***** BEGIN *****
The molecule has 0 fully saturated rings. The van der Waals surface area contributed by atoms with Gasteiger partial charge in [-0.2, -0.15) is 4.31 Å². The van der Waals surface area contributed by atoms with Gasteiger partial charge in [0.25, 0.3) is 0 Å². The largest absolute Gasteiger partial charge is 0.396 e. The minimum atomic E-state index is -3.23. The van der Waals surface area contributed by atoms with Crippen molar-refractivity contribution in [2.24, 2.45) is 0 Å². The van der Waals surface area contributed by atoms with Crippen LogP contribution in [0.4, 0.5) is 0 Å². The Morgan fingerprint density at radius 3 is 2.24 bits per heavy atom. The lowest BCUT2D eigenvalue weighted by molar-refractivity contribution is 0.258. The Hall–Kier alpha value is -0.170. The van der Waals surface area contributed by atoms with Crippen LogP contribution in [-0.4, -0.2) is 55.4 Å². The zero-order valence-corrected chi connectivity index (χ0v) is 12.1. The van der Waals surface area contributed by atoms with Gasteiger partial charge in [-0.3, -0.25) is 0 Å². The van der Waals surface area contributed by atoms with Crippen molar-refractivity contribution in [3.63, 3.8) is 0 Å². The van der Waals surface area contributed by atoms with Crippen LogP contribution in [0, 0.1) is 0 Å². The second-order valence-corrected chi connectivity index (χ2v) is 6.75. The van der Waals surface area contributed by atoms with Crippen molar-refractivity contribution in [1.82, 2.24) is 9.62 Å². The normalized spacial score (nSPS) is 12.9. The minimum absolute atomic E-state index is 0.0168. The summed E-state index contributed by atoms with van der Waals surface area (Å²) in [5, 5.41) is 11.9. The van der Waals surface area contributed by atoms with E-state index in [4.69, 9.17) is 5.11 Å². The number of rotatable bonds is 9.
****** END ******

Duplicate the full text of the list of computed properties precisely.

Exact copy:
The molecule has 0 fully saturated rings. The van der Waals surface area contributed by atoms with Gasteiger partial charge in [-0.2, -0.15) is 4.31 Å². The van der Waals surface area contributed by atoms with Gasteiger partial charge in [0.25, 0.3) is 0 Å². The largest absolute Gasteiger partial charge is 0.396 e. The minimum atomic E-state index is -3.23. The van der Waals surface area contributed by atoms with Crippen molar-refractivity contribution in [2.24, 2.45) is 0 Å². The van der Waals surface area contributed by atoms with Crippen LogP contribution in [0.4, 0.5) is 0 Å². The Morgan fingerprint density at radius 3 is 2.24 bits per heavy atom. The lowest BCUT2D eigenvalue weighted by molar-refractivity contribution is 0.258. The Hall–Kier alpha value is -0.170. The van der Waals surface area contributed by atoms with Crippen LogP contribution in [-0.4, -0.2) is 55.4 Å². The zero-order valence-corrected chi connectivity index (χ0v) is 12.1. The van der Waals surface area contributed by atoms with Gasteiger partial charge in [-0.3, -0.25) is 0 Å². The van der Waals surface area contributed by atoms with Crippen molar-refractivity contribution in [3.63, 3.8) is 0 Å². The van der Waals surface area contributed by atoms with Crippen LogP contribution in [0, 0.1) is 0 Å². The second-order valence-corrected chi connectivity index (χ2v) is 6.75. The van der Waals surface area contributed by atoms with Crippen molar-refractivity contribution in [1.82, 2.24) is 9.62 Å². The normalized spacial score (nSPS) is 12.9. The minimum absolute atomic E-state index is 0.0168. The summed E-state index contributed by atoms with van der Waals surface area (Å²) in [5, 5.41) is 11.9. The van der Waals surface area contributed by atoms with E-state index in [4.69, 9.17) is 5.11 Å². The number of rotatable bonds is 9.